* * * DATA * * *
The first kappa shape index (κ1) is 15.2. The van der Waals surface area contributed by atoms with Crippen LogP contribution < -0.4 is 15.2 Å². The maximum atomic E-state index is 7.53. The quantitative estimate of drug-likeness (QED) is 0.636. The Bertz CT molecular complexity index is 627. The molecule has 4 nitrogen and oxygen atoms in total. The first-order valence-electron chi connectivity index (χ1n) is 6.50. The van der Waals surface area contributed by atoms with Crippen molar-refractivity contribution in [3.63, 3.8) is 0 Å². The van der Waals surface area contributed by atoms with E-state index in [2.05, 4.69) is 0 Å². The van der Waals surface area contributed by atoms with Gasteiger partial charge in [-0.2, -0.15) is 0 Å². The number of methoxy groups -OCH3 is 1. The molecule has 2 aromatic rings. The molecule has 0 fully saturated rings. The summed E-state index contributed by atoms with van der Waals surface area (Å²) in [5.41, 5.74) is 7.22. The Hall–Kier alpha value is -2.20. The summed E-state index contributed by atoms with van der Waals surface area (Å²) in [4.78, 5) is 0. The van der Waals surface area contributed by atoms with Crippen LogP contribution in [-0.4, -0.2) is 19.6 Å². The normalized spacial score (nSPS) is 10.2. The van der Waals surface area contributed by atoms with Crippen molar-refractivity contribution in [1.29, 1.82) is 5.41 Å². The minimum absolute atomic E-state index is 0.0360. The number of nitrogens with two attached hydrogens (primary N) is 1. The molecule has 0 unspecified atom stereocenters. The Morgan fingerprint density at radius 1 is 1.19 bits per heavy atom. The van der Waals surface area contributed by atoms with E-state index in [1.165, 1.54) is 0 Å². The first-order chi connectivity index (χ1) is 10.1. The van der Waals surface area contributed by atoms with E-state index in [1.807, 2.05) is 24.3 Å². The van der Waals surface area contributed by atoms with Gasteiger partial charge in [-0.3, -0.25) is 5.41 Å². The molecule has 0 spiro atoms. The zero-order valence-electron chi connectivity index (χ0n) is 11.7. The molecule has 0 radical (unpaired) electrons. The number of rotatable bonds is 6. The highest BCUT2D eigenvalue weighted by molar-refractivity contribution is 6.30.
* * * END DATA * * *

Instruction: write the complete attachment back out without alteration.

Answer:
The first kappa shape index (κ1) is 15.2. The van der Waals surface area contributed by atoms with Crippen LogP contribution < -0.4 is 15.2 Å². The maximum atomic E-state index is 7.53. The quantitative estimate of drug-likeness (QED) is 0.636. The Bertz CT molecular complexity index is 627. The molecule has 4 nitrogen and oxygen atoms in total. The first-order valence-electron chi connectivity index (χ1n) is 6.50. The van der Waals surface area contributed by atoms with Crippen molar-refractivity contribution in [3.63, 3.8) is 0 Å². The van der Waals surface area contributed by atoms with E-state index in [2.05, 4.69) is 0 Å². The van der Waals surface area contributed by atoms with Gasteiger partial charge in [-0.2, -0.15) is 0 Å². The number of methoxy groups -OCH3 is 1. The molecule has 2 aromatic rings. The molecule has 0 fully saturated rings. The summed E-state index contributed by atoms with van der Waals surface area (Å²) in [5.41, 5.74) is 7.22. The Hall–Kier alpha value is -2.20. The summed E-state index contributed by atoms with van der Waals surface area (Å²) in [4.78, 5) is 0. The van der Waals surface area contributed by atoms with Crippen LogP contribution in [-0.4, -0.2) is 19.6 Å². The normalized spacial score (nSPS) is 10.2. The van der Waals surface area contributed by atoms with Crippen molar-refractivity contribution in [1.29, 1.82) is 5.41 Å². The minimum absolute atomic E-state index is 0.0360. The number of nitrogens with two attached hydrogens (primary N) is 1. The molecule has 0 unspecified atom stereocenters. The Morgan fingerprint density at radius 1 is 1.19 bits per heavy atom. The van der Waals surface area contributed by atoms with E-state index in [1.165, 1.54) is 0 Å². The first-order chi connectivity index (χ1) is 10.1. The van der Waals surface area contributed by atoms with E-state index in [1.807, 2.05) is 24.3 Å². The van der Waals surface area contributed by atoms with Gasteiger partial charge in [-0.3, -0.25) is 5.41 Å². The molecule has 0 spiro atoms. The zero-order valence-electron chi connectivity index (χ0n) is 11.7. The molecule has 0 radical (unpaired) electrons. The number of rotatable bonds is 6. The highest BCUT2D eigenvalue weighted by molar-refractivity contribution is 6.30.